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Recently there has been a lot of discussions about when it is right to spay or neuter your cat or dog, with the main emphasis being on the right age to do so. Sometimes it is felt that it is better to not neuter them at all unless medically needed. As veterinary professionals, we have been recommending neutering for many many years, and this is because we believe there are significant health reasons to do so, both for your individual pet and for the pet population as a whole. As new evidence emerges about when is the best time to neuter, we alter our advice and this is more especially relevant to larger breed dogs and cats, but many of the overall advantages to neutering remain.

So why spay or neuter your cat?

Neutering your cat first of all means that they cannot reproduce – every year there is a large number of unwanted kittens that end up in rescue centres or left outside. These often live short, difficult lives outdoors, and contribute to the spread of diseases in the pet population through fighting. A neutered male cat is far less likely to wander as far, reducing the risk of road traffic accidents and getting lost/not making it home. They are also less likely to fight, meaning they are less likely to contract infectious diseases such as FIV. Entire male cats also have a very strong smell to their urine, which can be quite difficult to live with. They are also more likely to spray. While neutering doesn’t guarantee eliminating these characteristics entirely – some cats like to roam and others are more prone to fighting! – it does reduce the chance of these behaviours.

Spaying your female cat is predominantly recommended to stop her getting pregnant. Cats can get pregnant regularly and have between 3-8 kittens each time. They will mate with close relatives and when in season their behaviour can be very disruptive. They will actively try to escape outside, where males will be waiting, and it can be very hard to avoid an unwanted pregnancy. Should she get pregnant, there are risks to the labour and providing the health care for mum and babies can be expensive. While it is not as common as in dogs, cats can also suffer from an infected uterus as they get older – a life threatening condition called a pyometra. Both pregnancy and pyometra are both totally avoided by spaying your cat.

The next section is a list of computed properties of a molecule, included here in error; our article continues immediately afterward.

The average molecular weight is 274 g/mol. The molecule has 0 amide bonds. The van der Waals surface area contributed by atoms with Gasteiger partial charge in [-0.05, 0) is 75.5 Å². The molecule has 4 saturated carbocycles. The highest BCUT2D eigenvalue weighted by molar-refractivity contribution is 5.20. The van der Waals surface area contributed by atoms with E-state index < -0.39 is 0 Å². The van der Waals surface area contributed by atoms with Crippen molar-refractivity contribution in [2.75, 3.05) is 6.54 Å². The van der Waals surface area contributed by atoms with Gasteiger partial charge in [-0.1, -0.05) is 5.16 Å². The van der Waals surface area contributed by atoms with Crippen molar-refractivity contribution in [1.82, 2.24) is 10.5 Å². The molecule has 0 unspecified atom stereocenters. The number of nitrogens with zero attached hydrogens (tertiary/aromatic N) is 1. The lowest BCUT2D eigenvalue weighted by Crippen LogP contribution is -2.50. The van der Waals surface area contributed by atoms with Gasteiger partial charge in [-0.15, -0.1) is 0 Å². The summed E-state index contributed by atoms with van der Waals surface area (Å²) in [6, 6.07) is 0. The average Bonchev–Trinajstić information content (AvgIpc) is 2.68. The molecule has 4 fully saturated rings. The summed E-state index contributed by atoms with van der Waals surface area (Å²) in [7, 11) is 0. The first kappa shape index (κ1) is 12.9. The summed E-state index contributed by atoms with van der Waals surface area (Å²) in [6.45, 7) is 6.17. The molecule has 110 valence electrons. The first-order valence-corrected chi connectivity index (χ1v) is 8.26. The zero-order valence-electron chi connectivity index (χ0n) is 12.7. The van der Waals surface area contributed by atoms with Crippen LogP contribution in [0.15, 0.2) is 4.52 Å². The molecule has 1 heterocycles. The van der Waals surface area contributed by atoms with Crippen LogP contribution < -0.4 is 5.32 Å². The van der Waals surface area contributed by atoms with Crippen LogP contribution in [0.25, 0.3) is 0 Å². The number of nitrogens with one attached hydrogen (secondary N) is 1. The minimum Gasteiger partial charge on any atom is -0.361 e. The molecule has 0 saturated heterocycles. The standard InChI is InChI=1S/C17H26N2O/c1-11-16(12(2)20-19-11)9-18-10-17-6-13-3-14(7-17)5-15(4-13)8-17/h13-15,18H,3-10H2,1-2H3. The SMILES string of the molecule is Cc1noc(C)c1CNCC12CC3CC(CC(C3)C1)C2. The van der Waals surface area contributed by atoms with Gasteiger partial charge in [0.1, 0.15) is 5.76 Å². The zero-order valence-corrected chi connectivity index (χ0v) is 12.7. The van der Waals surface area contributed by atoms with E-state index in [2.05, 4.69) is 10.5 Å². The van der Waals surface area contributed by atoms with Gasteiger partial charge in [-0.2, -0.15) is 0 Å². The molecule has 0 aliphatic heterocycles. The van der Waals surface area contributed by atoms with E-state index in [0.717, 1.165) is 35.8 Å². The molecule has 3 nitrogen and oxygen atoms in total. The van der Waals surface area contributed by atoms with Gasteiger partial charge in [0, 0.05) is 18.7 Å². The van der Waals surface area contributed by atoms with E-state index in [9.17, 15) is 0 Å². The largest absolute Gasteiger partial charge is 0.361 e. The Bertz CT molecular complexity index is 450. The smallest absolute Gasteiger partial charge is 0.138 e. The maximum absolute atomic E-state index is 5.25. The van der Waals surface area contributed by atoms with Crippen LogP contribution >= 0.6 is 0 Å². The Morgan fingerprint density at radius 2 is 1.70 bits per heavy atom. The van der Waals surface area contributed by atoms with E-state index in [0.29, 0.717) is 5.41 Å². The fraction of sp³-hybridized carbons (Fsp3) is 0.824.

And what about my dog?

The benefits to spaying a female dog are very similar to those of a cat. A female dog will, on average, come into season twice a year. Some females come into season more often than this. When in season their behaviour may change, they may become grumpier or less obedient than normal. For on average 7-14 days of their cycle they will bleed – this can be very messy as they may continuously drip blood around the house.

During their season they should be walked away from busy dog walking areas and strictly on lead only to avoid unwanted matings. If there are un-neutered males in the house, this can be a very stressful time for both dogs if being kept separate. If your female does get pregnant, she may have problems whelping. The likelihood of this happening depends on the breed – from almost certain in brachycephalic breeds like Bulldogs, to far less likely in breeds such as Labradors and Spaniels. If a cesarean is needed this can cost up to £2,000, perhaps more if there are complications and it is out of hours.

Female dogs are also far more likely to develop a pyometra as they age, and this can be a life threatening condition that means an emergency operation.

On top of this an entire female also has a much higher risk of breast cancer (mammary masses) than neutered females. The earlier they are neutered, the lower the risk of tumours developing. Pregnancy and the related risks, and pyometra are completely removed by spaying your female, and mammary tumour risks are much reduced.

Male dogs, like male cats, have less of a wandering drive if neutered and are less likely to be involved in fights. An entire male dog who catches the scent of a female in season is likely to become quite distressed and try and escape. An entire male is also more likely to scent mark, sometimes indoors.

Entire males are also more likely to suffer from prostatic disease as they are – this can often only be resolved by neutering. If a male dog has an undescended testicle, then the retained testicle can often turn cancerous, so for these patients neutering is considered essential.

So you can see there are lots of reasons that your vet will advise neutering your pet to keep them healthy and happy. Your vet may advise waiting if your dog is larger to allow the growth plates in their bones to close first, and they may advise avoiding neutering male dogs if they are nervous until they have benefitted from behavioural advice, but in many cases, neutering is one of the best things you can do for your pet to allow them to live a long, happy life!